## Midpoint trapezium (trapezoid) theorem generalized

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A well known theorem for a trapezium that appears in many school textbooks is the following: Given any trapezium *ABCD* with *AD* // *BC* and *E* and *F* the respective midpoints of opposite sides *AB* and *CD*. Then *EF* = (*AD* + *BC*)/2.

Below is given a general quadrilateral *ABCD* with *E* and *F* the respective midpoints of opposite sides *AB* and *CD*, and measurements given for *EF* and (*AD* + *BC*)/2.

Drag any of the vertices of *ABCD* and carefully compare the measurements of *EF* and (*AD* + *BC*)/2. What do you notice? What conjecture can you make?

Ensure that you check your conjecture carefully, and also look at concave and crossed cases as well.

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A trapezium theorem generalized

Check your conjecture above by clicking here. Can you *explain why* (prove that) your conjecture is true?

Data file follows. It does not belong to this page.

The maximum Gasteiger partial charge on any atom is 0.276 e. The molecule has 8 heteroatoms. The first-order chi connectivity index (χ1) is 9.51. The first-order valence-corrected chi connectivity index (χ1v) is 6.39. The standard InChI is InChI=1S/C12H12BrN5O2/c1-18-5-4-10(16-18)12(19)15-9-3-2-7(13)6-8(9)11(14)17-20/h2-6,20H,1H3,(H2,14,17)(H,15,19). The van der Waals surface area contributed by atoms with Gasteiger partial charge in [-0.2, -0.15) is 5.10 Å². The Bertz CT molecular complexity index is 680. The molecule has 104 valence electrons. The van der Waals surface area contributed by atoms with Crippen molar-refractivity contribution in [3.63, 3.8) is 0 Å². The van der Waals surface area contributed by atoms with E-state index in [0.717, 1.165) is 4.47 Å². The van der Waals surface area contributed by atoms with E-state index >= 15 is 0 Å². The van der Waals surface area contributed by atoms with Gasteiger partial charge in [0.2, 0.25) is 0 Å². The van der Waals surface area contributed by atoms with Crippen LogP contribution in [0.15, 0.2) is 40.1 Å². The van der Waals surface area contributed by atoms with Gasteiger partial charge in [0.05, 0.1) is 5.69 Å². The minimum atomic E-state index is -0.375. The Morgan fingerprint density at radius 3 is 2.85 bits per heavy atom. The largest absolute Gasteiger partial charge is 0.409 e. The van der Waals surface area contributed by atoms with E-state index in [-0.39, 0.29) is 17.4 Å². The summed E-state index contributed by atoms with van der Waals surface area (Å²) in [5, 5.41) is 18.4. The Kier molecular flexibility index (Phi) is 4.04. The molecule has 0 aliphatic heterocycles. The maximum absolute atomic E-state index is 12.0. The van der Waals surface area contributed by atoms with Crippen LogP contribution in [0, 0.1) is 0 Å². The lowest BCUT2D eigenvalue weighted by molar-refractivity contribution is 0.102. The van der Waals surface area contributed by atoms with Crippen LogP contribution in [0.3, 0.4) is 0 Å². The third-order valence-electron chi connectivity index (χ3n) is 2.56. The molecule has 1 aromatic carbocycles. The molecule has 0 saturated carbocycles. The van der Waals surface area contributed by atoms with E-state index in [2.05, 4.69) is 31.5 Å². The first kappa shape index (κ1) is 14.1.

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Midpoint Hexagon Result

In the sketch above, *G* and *H* are the respective midpoints of the opposite sides *AB* and *DE* of the hexagon *ABCDEF*. Measurements for *GH* and (*AF* + *FE* + *BC* + *CD*)/2 are given.

Drag any of the vertices of *ABCDEF* and carefully compare the measurements of *GH* and (*AF* + *FE* + *BC* + *CD*)/2. What do you notice? What conjecture can you make? Ensure that you check your conjecture carefully, and also look at concave and crossed cases as well.

Can you use the first result for a quadrilateral to *explain why* (prove that) your hexagon conjecture is true? Can you generalize further to an octagon or decagon? Check your explanation (proof) by clicking here.

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Modified by Michael de Villiers, 14 June 2014.